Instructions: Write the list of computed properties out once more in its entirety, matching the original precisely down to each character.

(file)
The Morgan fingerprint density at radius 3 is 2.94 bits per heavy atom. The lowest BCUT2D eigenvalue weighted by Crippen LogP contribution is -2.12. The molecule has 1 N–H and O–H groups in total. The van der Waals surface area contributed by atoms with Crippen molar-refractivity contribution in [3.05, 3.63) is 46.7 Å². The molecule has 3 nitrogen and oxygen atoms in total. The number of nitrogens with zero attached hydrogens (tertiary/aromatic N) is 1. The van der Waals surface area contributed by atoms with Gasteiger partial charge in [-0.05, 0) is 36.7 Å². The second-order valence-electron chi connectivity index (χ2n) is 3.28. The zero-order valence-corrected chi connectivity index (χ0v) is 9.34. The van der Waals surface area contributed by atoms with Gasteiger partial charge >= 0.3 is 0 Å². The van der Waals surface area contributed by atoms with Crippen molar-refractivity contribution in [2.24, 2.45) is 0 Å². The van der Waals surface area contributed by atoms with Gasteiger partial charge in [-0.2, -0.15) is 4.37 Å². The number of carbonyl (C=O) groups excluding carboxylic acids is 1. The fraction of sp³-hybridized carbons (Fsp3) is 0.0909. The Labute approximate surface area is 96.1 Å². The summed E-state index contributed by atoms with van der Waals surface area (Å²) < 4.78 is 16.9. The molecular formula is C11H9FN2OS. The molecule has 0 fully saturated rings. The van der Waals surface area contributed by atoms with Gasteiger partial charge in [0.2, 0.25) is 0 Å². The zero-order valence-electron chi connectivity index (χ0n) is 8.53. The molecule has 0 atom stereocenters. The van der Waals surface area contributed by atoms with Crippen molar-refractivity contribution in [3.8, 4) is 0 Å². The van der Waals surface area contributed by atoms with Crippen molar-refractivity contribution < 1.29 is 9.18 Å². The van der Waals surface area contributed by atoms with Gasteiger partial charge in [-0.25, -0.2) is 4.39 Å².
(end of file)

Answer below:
The Morgan fingerprint density at radius 3 is 2.94 bits per heavy atom. The lowest BCUT2D eigenvalue weighted by Crippen LogP contribution is -2.12. The molecule has 1 N–H and O–H groups in total. The van der Waals surface area contributed by atoms with Crippen molar-refractivity contribution in [3.05, 3.63) is 46.7 Å². The molecule has 3 nitrogen and oxygen atoms in total. The number of nitrogens with zero attached hydrogens (tertiary/aromatic N) is 1. The van der Waals surface area contributed by atoms with Gasteiger partial charge in [-0.05, 0) is 36.7 Å². The second-order valence-electron chi connectivity index (χ2n) is 3.28. The zero-order valence-corrected chi connectivity index (χ0v) is 9.34. The van der Waals surface area contributed by atoms with Gasteiger partial charge >= 0.3 is 0 Å². The van der Waals surface area contributed by atoms with Crippen molar-refractivity contribution in [2.24, 2.45) is 0 Å². The van der Waals surface area contributed by atoms with Gasteiger partial charge in [-0.2, -0.15) is 4.37 Å². The number of carbonyl (C=O) groups excluding carboxylic acids is 1. The fraction of sp³-hybridized carbons (Fsp3) is 0.0909. The Labute approximate surface area is 96.1 Å². The summed E-state index contributed by atoms with van der Waals surface area (Å²) < 4.78 is 16.9. The molecular formula is C11H9FN2OS. The molecule has 0 fully saturated rings. The van der Waals surface area contributed by atoms with Gasteiger partial charge in [0.2, 0.25) is 0 Å². The zero-order valence-electron chi connectivity index (χ0n) is 8.53. The molecule has 0 atom stereocenters. The van der Waals surface area contributed by atoms with Crippen molar-refractivity contribution in [3.8, 4) is 0 Å². The van der Waals surface area contributed by atoms with Crippen molar-refractivity contribution < 1.29 is 9.18 Å². The van der Waals surface area contributed by atoms with Gasteiger partial charge in [-0.25, -0.2) is 4.39 Å².